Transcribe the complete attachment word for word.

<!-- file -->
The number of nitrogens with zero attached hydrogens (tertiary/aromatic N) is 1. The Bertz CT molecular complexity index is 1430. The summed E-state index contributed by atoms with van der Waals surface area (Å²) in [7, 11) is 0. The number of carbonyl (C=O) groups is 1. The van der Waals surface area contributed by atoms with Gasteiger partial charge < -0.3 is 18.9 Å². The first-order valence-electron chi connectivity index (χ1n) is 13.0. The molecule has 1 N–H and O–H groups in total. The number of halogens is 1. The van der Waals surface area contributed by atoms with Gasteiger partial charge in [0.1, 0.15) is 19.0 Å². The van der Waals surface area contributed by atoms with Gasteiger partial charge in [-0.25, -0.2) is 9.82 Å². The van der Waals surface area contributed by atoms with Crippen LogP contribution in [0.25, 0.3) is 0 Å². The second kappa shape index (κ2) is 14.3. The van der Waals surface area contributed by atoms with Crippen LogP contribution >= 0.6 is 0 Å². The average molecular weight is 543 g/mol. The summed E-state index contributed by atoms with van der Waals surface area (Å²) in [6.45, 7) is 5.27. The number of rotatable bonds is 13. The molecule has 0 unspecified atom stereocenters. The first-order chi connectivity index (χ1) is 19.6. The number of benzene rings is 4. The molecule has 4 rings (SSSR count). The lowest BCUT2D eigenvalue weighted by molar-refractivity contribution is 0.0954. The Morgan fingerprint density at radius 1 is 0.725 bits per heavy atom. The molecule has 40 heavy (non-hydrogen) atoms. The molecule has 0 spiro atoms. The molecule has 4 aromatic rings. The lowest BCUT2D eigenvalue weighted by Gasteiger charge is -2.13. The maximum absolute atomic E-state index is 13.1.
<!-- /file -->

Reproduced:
The number of nitrogens with zero attached hydrogens (tertiary/aromatic N) is 1. The Bertz CT molecular complexity index is 1430. The summed E-state index contributed by atoms with van der Waals surface area (Å²) in [7, 11) is 0. The number of carbonyl (C=O) groups is 1. The van der Waals surface area contributed by atoms with Gasteiger partial charge < -0.3 is 18.9 Å². The first-order valence-electron chi connectivity index (χ1n) is 13.0. The molecule has 1 N–H and O–H groups in total. The number of halogens is 1. The van der Waals surface area contributed by atoms with Gasteiger partial charge in [0.1, 0.15) is 19.0 Å². The van der Waals surface area contributed by atoms with Gasteiger partial charge in [-0.25, -0.2) is 9.82 Å². The van der Waals surface area contributed by atoms with Crippen LogP contribution in [0.25, 0.3) is 0 Å². The second kappa shape index (κ2) is 14.3. The van der Waals surface area contributed by atoms with Crippen LogP contribution >= 0.6 is 0 Å². The average molecular weight is 543 g/mol. The summed E-state index contributed by atoms with van der Waals surface area (Å²) in [6.45, 7) is 5.27. The number of rotatable bonds is 13. The molecule has 0 unspecified atom stereocenters. The first-order chi connectivity index (χ1) is 19.6. The number of benzene rings is 4. The molecule has 4 rings (SSSR count). The lowest BCUT2D eigenvalue weighted by molar-refractivity contribution is 0.0954. The Morgan fingerprint density at radius 1 is 0.725 bits per heavy atom. The molecule has 40 heavy (non-hydrogen) atoms. The molecule has 0 spiro atoms. The molecule has 4 aromatic rings. The lowest BCUT2D eigenvalue weighted by Gasteiger charge is -2.13. The maximum absolute atomic E-state index is 13.1.